Through the years, Easter has become associated with bunnies, baby chicks and bonnets; eggs, jelly beans and baskets. But the two preeminent symbols of Easter are neither cuddly nor colorful: a cross, and an empty tomb.
The cross, as Christendom has confessed through the centuries, represents the death of Jesus Christ, the Son of God, for mankind’s sins – a sacrifice once for all, as Romans 6:10 states.
The empty tomb represents Christ resurrected, victorious over death, offering the same to all who trust in Him. As wonderful as that is, one essential element of the resurrection remains too often forgotten or ignored.
Preachers assert the resurrection assures our sins are forgiven and believers will join God in heaven after we die. But what about the meanwhile – the time between the moment of receiving the Lord’s forgiveness and the moment of experiencing life after death?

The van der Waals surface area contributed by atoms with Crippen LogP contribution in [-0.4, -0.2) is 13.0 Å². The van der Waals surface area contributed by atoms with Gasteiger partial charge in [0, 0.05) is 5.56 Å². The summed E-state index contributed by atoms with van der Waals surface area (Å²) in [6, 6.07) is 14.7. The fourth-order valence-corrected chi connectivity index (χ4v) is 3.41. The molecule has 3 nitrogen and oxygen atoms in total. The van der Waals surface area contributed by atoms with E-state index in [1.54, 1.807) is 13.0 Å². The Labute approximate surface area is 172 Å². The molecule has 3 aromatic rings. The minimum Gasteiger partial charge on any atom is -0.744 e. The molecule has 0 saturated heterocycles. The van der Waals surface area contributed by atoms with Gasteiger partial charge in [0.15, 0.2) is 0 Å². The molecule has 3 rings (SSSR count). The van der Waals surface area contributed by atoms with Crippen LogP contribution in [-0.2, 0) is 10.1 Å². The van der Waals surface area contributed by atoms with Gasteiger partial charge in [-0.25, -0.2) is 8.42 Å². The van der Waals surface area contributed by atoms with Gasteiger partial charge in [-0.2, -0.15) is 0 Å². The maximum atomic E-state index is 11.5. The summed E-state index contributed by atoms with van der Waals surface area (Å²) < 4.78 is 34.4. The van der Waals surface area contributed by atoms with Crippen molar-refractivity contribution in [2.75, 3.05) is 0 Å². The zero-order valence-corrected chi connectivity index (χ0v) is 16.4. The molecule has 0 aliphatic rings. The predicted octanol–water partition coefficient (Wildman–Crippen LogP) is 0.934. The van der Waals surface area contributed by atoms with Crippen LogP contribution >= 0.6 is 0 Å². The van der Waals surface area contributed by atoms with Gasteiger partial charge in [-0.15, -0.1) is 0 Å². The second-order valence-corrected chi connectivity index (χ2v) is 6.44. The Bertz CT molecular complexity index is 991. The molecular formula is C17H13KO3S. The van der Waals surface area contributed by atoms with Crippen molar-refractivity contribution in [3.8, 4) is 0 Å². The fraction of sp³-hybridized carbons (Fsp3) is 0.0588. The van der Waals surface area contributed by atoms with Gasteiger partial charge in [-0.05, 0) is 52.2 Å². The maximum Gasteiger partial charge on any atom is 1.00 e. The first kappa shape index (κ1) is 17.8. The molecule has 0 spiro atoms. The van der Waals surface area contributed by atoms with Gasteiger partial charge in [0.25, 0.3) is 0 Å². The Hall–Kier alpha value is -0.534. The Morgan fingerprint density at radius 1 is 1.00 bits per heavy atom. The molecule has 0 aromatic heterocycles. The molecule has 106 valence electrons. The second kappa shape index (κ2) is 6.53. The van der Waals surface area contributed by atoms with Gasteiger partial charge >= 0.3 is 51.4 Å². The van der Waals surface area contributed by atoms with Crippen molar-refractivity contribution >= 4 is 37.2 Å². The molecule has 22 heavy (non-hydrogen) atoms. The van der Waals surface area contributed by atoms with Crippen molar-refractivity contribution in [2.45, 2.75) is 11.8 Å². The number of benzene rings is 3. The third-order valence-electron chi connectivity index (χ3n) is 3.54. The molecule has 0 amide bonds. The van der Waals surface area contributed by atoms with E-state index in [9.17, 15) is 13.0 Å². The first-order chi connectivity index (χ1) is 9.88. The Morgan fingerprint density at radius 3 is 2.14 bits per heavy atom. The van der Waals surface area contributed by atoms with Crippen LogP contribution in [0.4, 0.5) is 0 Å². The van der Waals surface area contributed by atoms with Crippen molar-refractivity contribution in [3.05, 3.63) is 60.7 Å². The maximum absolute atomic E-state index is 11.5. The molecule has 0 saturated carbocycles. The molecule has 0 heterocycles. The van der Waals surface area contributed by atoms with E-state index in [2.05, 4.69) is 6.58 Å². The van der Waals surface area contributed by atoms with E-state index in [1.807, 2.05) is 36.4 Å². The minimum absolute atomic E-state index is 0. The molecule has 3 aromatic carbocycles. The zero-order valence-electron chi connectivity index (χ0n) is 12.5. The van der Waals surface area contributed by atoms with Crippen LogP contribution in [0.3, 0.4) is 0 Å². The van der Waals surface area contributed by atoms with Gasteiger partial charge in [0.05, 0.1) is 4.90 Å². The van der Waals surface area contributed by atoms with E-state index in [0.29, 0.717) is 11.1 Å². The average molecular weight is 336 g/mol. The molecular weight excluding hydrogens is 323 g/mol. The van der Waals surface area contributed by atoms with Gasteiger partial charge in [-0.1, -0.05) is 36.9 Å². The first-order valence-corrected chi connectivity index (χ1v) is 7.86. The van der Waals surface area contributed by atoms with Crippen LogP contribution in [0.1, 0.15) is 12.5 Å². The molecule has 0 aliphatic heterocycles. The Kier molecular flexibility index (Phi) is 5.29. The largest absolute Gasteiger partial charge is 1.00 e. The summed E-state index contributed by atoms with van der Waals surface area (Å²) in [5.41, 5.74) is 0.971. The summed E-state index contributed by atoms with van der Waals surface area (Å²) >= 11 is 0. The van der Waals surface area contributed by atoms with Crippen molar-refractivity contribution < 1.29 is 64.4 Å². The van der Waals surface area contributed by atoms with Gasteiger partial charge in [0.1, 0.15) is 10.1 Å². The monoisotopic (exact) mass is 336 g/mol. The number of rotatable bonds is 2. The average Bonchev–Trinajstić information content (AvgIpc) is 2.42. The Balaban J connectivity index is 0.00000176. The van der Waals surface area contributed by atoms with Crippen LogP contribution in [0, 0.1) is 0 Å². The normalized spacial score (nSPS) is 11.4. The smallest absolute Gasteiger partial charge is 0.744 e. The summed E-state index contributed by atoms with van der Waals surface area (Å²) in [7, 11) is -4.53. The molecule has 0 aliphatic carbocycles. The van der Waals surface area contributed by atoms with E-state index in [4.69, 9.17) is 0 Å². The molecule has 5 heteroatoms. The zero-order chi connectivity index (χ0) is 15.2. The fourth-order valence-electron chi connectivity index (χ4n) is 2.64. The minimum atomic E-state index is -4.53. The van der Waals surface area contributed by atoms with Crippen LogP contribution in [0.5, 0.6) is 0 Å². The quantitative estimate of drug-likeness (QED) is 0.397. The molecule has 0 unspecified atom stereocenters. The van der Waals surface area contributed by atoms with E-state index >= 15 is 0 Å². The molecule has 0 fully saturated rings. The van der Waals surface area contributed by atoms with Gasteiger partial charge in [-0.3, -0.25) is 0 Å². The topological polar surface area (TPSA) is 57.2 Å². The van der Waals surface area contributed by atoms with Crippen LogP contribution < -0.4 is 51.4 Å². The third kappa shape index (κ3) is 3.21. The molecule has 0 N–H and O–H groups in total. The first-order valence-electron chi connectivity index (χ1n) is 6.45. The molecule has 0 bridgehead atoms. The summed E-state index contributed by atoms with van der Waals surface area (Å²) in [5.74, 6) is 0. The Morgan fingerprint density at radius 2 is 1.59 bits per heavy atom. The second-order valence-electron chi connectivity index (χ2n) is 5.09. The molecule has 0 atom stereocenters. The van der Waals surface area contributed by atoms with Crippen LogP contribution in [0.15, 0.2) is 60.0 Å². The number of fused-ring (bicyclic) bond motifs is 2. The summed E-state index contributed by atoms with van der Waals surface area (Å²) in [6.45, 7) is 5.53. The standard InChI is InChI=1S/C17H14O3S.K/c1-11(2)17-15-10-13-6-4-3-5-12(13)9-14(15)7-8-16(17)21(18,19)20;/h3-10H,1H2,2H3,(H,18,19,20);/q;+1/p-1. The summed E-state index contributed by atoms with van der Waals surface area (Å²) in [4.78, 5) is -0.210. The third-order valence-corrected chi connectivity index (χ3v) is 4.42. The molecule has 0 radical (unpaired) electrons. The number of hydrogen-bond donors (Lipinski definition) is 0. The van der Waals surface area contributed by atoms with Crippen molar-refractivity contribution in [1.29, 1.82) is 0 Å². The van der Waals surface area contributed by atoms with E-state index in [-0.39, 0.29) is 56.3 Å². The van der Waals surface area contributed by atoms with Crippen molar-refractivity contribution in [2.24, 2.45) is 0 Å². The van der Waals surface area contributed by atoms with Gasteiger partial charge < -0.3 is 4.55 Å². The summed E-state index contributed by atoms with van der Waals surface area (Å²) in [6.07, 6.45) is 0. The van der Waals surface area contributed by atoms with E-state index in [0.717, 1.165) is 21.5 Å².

In pondering the Scriptures over the years, I have learned the resurrected Christ promises not only the “sweet by and by,” but also provides the key to dealing with the “nasty now and now.”
“How do you live the Christian life?” someone once asked me. I responded with a to-do list – pray, read the Bible, go to church. My friend shook his head: “It’s impossible to live the Christian life – the only one who has ever done it successfully is Jesus.”
Years later, I understand what he meant. Religion is mankind’s best effort to reach God. Jesus is God’s best effort to reach mankind. We can’t live the life He demands, not even close. But He, through His Spirit that dwells in every believer, can live His life through us.
As it affirms in Galatians 3:3, “Are you so foolish? After beginning with the Spirit, are you now trying to attain your goal by human effort?”